Sunday’s elections reveal an enormous shift within the German electorate. Of particular importance is the massive decline of the SPD vote, mirrored by a huge increase in support for DIE LINKE which stands to its left. The victory of the right-wing parties means the German capitalists are preparing for an offensive against the biggest and most powerful working class in Europe. Interesting times lie ahead.
German big business will now get the sort of government they prefer: a coalition of the two traditional bourgeois parties - the Christian Democrats (CDU/CSU) and Liberals (FDP) based on a stable majority of seats in the new Parliament (Bundestag) elected on September 27.
It is not an accident that on the morning after the elections the share prices of the two main electricity suppliers, RWE and E.on, went up sharply as the companies are hoping that the new coalition will strengthen nuclear power as a highly profitable source of energy and allow the old plants to continue production for many more years.
Bankers and industrialists are also happy now that the SPD has been so discredited by their actions that big business won`t have to make any deals with them. Against the background of a deep crisis and impending mass redundancies, workers, unemployed, pensioners, students, and youth, i.e. the overwhelming majority of the population, will suffer. The bourgeois parties now control the Bundestag as well as the Bundesrat, Germany`s second chamber based on the representatives from the 16 federal states, and they have the Federal President on their side as well.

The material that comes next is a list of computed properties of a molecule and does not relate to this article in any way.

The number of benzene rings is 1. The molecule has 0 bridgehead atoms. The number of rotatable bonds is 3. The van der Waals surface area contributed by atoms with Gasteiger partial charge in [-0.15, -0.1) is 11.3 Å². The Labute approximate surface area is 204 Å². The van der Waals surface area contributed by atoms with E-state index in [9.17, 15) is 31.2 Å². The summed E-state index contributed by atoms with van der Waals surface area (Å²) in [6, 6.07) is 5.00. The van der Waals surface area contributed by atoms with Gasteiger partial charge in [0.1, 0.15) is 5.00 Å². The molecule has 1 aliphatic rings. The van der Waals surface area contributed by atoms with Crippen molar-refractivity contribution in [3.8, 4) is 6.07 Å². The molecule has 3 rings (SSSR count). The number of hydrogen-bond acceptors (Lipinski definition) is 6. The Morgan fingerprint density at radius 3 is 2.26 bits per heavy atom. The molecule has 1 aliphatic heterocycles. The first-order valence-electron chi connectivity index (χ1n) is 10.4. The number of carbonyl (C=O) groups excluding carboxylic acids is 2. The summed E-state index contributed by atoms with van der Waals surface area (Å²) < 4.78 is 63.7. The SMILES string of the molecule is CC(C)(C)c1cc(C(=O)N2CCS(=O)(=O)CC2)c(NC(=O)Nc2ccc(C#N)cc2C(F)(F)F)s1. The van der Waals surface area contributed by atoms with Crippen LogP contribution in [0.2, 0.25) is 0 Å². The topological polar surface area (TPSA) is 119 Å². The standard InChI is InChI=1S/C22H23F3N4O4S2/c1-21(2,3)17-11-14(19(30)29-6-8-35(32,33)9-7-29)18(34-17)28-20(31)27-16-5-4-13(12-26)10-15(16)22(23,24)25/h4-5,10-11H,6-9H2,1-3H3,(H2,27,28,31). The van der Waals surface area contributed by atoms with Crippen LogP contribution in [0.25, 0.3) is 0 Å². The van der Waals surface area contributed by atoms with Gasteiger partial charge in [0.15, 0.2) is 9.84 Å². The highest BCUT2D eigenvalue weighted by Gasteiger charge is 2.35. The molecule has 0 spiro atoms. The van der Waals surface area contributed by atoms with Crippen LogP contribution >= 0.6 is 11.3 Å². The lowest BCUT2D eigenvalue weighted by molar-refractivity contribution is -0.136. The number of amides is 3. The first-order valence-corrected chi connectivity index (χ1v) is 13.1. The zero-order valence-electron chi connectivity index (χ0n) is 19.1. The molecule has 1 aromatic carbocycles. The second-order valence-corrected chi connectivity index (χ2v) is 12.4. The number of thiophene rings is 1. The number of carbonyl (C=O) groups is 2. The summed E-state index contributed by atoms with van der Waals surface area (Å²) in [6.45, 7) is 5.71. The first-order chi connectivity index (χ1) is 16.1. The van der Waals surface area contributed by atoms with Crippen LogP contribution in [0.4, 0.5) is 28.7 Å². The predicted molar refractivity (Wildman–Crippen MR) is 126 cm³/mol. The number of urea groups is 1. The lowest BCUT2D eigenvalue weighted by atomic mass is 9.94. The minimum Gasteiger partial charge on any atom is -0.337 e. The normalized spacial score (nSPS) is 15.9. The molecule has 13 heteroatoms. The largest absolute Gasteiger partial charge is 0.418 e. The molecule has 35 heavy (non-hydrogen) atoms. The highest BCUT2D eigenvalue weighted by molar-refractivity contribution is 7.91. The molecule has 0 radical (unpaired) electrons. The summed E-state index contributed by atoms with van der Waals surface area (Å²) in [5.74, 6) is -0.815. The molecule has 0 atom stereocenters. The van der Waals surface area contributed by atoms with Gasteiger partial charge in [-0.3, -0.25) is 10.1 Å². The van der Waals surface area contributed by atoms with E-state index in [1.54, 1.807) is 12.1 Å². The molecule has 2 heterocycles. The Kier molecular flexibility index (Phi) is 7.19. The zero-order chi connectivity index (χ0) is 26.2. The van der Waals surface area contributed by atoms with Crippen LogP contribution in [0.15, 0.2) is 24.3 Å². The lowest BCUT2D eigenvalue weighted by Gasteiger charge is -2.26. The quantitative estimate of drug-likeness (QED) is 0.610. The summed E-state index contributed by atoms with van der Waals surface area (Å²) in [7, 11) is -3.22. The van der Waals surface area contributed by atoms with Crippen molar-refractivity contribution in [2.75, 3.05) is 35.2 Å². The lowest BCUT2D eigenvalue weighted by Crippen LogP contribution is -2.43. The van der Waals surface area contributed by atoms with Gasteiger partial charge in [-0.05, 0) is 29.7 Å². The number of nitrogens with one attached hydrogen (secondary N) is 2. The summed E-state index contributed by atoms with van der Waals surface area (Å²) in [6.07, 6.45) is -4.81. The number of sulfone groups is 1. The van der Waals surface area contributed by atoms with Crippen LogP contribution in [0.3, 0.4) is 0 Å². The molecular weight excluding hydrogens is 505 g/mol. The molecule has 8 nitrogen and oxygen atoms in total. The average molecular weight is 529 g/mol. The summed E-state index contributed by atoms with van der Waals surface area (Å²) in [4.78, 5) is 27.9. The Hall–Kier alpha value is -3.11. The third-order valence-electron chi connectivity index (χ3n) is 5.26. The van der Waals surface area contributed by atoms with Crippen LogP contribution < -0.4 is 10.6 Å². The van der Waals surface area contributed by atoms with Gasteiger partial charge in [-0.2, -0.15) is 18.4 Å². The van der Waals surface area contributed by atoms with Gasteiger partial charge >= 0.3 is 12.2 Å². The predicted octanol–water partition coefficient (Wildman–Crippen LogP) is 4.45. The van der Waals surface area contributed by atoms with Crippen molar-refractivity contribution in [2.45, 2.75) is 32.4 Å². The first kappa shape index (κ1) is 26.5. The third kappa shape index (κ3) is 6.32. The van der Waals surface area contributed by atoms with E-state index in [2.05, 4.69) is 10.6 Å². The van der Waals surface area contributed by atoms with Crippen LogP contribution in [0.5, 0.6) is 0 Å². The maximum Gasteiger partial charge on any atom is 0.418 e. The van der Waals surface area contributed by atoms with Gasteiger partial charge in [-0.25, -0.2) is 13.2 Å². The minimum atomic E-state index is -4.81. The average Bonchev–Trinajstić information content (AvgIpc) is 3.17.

This is a landmark and milestone as after 11 years in office, the Social Democratic Party (SPD) received a devastating vote and will now end up in opposition. At the same time, the arch-neoliberal FDP will be back in office for the first time since 1998 when the last CDU/CSU/FDP coalition government was defeated by an alliance of the SPD and the Greens.
The FDP is the purest of the bourgeois parties – in the sense that it directly represents big business ‑ and it is going to exert a decisive influence within the new government, as they saved Chancellor Merkel's office, and have provided her with the key number of votes to be able to remain in office.
While the SPD lost 11.2 per cent and has been thrown back to the level it had back in 1893, the CDU/CSU also lost quite a few votes last Sunday. It was only the spectacular 4.7 per cent growth of the FDP and the peculiarities of the electoral systems that gave the bourgeois camp a relatively cosy majority of 332 out of 622 seats.